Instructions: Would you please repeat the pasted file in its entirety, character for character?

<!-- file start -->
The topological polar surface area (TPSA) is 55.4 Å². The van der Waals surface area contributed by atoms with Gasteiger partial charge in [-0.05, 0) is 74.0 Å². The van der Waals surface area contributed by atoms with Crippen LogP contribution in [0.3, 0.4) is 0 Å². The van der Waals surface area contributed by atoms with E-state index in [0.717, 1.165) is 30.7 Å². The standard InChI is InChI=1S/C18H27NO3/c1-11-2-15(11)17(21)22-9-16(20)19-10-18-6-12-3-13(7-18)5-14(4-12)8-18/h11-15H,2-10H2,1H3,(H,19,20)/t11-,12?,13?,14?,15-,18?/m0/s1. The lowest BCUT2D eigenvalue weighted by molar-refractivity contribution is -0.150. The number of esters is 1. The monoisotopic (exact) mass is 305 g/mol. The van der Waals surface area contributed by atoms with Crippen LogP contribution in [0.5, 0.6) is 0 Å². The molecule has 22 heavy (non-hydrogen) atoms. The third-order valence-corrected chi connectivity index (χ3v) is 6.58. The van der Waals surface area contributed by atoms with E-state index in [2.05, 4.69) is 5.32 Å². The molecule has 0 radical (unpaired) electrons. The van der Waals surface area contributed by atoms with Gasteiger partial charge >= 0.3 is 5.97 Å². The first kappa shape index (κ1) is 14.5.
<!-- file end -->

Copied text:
The topological polar surface area (TPSA) is 55.4 Å². The van der Waals surface area contributed by atoms with Gasteiger partial charge in [-0.05, 0) is 74.0 Å². The van der Waals surface area contributed by atoms with Crippen LogP contribution in [0.3, 0.4) is 0 Å². The van der Waals surface area contributed by atoms with E-state index in [0.717, 1.165) is 30.7 Å². The standard InChI is InChI=1S/C18H27NO3/c1-11-2-15(11)17(21)22-9-16(20)19-10-18-6-12-3-13(7-18)5-14(4-12)8-18/h11-15H,2-10H2,1H3,(H,19,20)/t11-,12?,13?,14?,15-,18?/m0/s1. The lowest BCUT2D eigenvalue weighted by molar-refractivity contribution is -0.150. The number of esters is 1. The monoisotopic (exact) mass is 305 g/mol. The van der Waals surface area contributed by atoms with Crippen LogP contribution in [0.5, 0.6) is 0 Å². The molecule has 22 heavy (non-hydrogen) atoms. The third-order valence-corrected chi connectivity index (χ3v) is 6.58. The van der Waals surface area contributed by atoms with E-state index in [2.05, 4.69) is 5.32 Å². The molecule has 0 radical (unpaired) electrons. The van der Waals surface area contributed by atoms with Gasteiger partial charge >= 0.3 is 5.97 Å². The first kappa shape index (κ1) is 14.5.